House approves Rep. Dave Hayes’ bill to improve reporting of child abuse and neglect

A bill that seeks to improve mandatory reporting of child abuse and neglect, including sex crimes against children, cleared the House Tuesday, 98-0.

Rep. Dave Hayes, prime-sponsor of House Bill 1931, says Washington’s mandatory reporting laws require people in certain professions to report suspected child abuse and/or neglect to the Department of Social and Health Services (DSHS) or law enforcement. Mandatory reporters include: practitioners, medical examiners, law enforcement officers, professional school personnel, registered or licensed nurses, social service counselors, psychologists, pharmacists, licensed or certified child care providers, DSHS employees, among others. (See the list here.)

Hayes says some individuals have not been completely aware of their responsibilities under the state’s mandated reporter laws, putting children at risk of continued abuse. His measure would require DSHS make available on its website a downloadable, printable 8.5 x 11 inches poster that clearly includes requirements for mandated reporters of child abuse and neglect.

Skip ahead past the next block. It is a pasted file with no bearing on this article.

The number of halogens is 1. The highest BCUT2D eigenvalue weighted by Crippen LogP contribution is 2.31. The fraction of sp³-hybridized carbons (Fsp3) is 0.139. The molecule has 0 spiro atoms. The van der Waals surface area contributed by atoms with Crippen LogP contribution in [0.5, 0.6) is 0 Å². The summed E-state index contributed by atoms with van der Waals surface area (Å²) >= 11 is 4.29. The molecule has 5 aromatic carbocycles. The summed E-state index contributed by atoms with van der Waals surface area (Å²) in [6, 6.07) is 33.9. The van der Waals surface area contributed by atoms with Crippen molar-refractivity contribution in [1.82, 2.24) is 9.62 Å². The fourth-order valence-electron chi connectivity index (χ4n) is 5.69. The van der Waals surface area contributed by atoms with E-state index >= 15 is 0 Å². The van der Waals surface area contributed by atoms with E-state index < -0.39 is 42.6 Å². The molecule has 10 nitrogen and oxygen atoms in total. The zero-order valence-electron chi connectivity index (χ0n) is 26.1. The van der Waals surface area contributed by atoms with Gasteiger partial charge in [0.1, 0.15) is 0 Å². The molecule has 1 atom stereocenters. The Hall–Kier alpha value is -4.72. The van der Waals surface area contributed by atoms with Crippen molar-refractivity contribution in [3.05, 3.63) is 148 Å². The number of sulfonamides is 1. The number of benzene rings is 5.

“Over the past couple of years, I’ve been hearing from some of our detectives across the state who investigate crimes against children that some of these crimes are going unreported by mandatory reporters,” said Hayes, R-Camano Island. “This is a very simple bill that would ensure children who have suffered abuse are not victimized in the future.”

Hayes says some mandatory reporters had knowledge of child sex crimes, but were unclear whether it was their responsibility to report the incidents. The bill would require the poster to be clearly displayed in a common area of offices where mandatory reporters work.

“We believe if people subject to the reporting laws have a clearer understanding of their responsibilities, it would help reduce child abuse and neglect, and could save children’s lives,” added Hayes, assistant ranking member of the House Public Safety Committee.

The measure goes to the Senate for further consideration.


Washington State House Republican Communications